'ferment" overnight and hung to dry for the aforementioned 5 months. One thing I've been doing differently lately, and I did with this capocollo, is soaking the casings in the actual mold dilution as opposed to spraying them. There is quite a difference in mold coverage. Soaking them provides a much heavier, consistent mold cover. However, the dilution is rubbish upon completion of stuffing. So, if you're a mold miser, this process is not for you. I find it quite effective and reliable and will continue to employ it. If you plan on making this, please do not sully your meat by using paprika or cayenne, use the real thing.
Thursday, July 28, 2011
After 5+ months of waiting, we finally have a result. And what an amazing result it is! Thanks again to Michael Clampffer from Mosefund Farm for providing me with the best raw material available. This one is really simple. I've made coppe in the past and posted about them in fairly good detail. This Capocollo is simple as far as these things go. Simply cured with salt and cure #2 for a couple weeks. It was then removed and rinsed in a red wine vinegar bath, patted dry and rolled in peperoncino powder to cover. Stuffed in a beef bung, allowed to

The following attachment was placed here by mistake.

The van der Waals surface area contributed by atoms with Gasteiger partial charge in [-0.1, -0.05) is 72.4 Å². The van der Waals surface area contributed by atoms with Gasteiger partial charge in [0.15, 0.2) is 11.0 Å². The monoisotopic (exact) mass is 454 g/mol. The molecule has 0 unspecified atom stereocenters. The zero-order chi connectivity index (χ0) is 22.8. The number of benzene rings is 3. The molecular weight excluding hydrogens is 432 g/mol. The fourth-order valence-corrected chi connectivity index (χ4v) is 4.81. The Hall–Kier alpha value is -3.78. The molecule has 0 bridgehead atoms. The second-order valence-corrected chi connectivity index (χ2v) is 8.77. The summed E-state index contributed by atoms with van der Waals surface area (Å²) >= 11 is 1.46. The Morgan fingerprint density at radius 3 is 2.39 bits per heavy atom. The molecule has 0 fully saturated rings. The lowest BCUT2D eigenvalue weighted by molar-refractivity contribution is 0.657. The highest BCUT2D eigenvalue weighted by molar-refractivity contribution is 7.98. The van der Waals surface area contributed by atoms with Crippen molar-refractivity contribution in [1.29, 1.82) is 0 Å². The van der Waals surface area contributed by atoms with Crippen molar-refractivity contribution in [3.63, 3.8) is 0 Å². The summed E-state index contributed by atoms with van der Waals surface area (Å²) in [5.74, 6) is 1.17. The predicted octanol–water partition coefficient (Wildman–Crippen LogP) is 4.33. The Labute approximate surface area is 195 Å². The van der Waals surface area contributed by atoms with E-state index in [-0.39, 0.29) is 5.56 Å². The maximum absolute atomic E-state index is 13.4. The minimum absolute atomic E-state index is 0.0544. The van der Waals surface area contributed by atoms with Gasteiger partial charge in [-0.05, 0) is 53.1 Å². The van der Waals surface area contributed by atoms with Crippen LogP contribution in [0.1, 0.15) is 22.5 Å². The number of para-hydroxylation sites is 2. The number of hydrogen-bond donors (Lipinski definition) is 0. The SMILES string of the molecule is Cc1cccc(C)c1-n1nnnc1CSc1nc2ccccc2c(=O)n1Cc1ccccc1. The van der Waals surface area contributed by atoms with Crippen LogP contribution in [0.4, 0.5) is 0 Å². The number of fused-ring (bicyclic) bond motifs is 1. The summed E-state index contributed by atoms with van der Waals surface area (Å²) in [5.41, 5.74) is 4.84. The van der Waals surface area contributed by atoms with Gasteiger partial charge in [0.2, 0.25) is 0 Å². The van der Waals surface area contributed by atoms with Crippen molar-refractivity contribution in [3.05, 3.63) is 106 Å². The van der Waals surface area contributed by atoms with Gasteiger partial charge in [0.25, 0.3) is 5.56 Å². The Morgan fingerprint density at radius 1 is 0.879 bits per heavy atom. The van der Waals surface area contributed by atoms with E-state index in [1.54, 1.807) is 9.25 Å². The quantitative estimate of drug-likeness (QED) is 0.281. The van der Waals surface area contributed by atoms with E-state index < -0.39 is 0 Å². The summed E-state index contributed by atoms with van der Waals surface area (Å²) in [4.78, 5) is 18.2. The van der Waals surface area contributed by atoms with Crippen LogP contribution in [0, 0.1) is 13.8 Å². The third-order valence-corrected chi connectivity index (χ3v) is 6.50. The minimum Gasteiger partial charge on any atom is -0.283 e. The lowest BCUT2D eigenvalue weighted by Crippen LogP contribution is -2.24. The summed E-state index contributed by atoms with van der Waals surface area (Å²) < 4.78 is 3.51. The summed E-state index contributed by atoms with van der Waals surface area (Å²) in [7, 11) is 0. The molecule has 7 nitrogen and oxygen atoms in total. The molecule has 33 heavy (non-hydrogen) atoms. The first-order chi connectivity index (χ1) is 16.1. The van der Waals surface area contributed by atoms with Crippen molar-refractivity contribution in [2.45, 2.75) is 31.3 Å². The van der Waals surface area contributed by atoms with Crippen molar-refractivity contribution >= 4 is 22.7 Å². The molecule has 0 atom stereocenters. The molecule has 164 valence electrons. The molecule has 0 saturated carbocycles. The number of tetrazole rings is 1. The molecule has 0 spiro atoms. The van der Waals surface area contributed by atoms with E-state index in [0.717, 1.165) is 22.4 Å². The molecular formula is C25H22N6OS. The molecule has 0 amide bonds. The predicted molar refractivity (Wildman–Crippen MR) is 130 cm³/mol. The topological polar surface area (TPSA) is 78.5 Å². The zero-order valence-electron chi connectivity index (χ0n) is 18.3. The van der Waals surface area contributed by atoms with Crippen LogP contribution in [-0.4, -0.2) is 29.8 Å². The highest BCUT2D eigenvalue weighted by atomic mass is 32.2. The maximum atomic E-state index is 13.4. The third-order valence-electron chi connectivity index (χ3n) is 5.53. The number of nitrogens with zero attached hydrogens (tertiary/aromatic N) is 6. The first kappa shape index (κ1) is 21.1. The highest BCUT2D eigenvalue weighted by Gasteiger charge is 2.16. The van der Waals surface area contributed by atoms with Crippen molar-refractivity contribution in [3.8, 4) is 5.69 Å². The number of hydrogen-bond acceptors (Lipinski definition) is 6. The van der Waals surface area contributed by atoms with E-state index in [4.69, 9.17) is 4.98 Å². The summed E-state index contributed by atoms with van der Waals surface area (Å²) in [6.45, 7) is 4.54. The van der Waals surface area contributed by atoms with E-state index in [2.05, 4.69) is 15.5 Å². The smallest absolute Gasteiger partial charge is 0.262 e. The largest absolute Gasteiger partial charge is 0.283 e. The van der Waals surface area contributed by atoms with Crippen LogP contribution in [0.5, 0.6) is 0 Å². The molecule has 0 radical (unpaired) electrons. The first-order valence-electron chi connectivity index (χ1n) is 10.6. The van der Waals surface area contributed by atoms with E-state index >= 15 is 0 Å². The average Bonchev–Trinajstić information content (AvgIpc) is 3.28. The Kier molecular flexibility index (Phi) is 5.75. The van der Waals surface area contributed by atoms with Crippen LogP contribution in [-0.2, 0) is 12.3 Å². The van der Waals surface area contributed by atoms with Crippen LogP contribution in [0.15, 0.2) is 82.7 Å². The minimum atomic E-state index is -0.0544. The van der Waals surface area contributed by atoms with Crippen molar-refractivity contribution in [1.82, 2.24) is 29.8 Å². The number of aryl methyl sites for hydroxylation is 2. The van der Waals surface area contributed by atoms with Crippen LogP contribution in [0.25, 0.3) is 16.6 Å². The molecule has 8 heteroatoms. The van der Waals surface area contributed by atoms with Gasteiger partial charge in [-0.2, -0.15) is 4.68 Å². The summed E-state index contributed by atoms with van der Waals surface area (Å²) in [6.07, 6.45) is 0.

Wednesday, July 13, 2011
Here is the result of my previous 'nduja post. Honestly, I don't think I'm capable of producing 'nduja any better than this. I think this one looks awesome and tastes great. The texture is perfectly smooth and spreadable. The really light amount of smoke is just enough to come through. The hog middle end caps really made a difference as far as the appearance of authenticity. The 'nduja pictured aged for roughly 90 days, but, was perfectly fine at 60 days. Should have a new batch going in soon. Short post, I know, but, I HAD to show this one off. If you haven't yet made 'nduja and are thinking about it, don't forget you can get all your supplies at my store.